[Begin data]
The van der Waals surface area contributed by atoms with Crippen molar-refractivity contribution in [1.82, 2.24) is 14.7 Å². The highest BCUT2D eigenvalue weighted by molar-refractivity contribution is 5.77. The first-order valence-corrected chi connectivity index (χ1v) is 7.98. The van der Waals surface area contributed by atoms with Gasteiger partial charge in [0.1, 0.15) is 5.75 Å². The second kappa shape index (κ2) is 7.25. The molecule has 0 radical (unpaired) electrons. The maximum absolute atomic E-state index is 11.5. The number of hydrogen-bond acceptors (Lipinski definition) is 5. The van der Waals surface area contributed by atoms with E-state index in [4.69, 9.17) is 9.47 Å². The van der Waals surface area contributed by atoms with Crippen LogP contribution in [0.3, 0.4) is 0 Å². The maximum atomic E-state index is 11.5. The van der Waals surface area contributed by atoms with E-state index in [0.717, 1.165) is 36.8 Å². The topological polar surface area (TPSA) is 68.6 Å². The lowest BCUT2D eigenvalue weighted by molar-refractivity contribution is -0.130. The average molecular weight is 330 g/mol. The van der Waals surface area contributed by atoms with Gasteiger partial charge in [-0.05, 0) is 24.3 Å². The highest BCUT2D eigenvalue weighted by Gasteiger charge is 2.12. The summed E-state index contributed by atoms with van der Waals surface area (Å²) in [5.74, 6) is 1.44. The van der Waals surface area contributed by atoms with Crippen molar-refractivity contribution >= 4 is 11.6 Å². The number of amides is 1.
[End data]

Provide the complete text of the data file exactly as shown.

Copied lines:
The van der Waals surface area contributed by atoms with Crippen molar-refractivity contribution in [1.82, 2.24) is 14.7 Å². The highest BCUT2D eigenvalue weighted by molar-refractivity contribution is 5.77. The first-order valence-corrected chi connectivity index (χ1v) is 7.98. The van der Waals surface area contributed by atoms with Gasteiger partial charge in [0.1, 0.15) is 5.75 Å². The second kappa shape index (κ2) is 7.25. The molecule has 0 radical (unpaired) electrons. The maximum absolute atomic E-state index is 11.5. The number of hydrogen-bond acceptors (Lipinski definition) is 5. The van der Waals surface area contributed by atoms with E-state index in [4.69, 9.17) is 9.47 Å². The van der Waals surface area contributed by atoms with Crippen LogP contribution in [0.3, 0.4) is 0 Å². The maximum atomic E-state index is 11.5. The van der Waals surface area contributed by atoms with E-state index in [0.717, 1.165) is 36.8 Å². The topological polar surface area (TPSA) is 68.6 Å². The lowest BCUT2D eigenvalue weighted by molar-refractivity contribution is -0.130. The average molecular weight is 330 g/mol. The van der Waals surface area contributed by atoms with Gasteiger partial charge in [-0.05, 0) is 24.3 Å². The highest BCUT2D eigenvalue weighted by Gasteiger charge is 2.12. The summed E-state index contributed by atoms with van der Waals surface area (Å²) in [5.74, 6) is 1.44. The van der Waals surface area contributed by atoms with Crippen molar-refractivity contribution >= 4 is 11.6 Å². The number of amides is 1.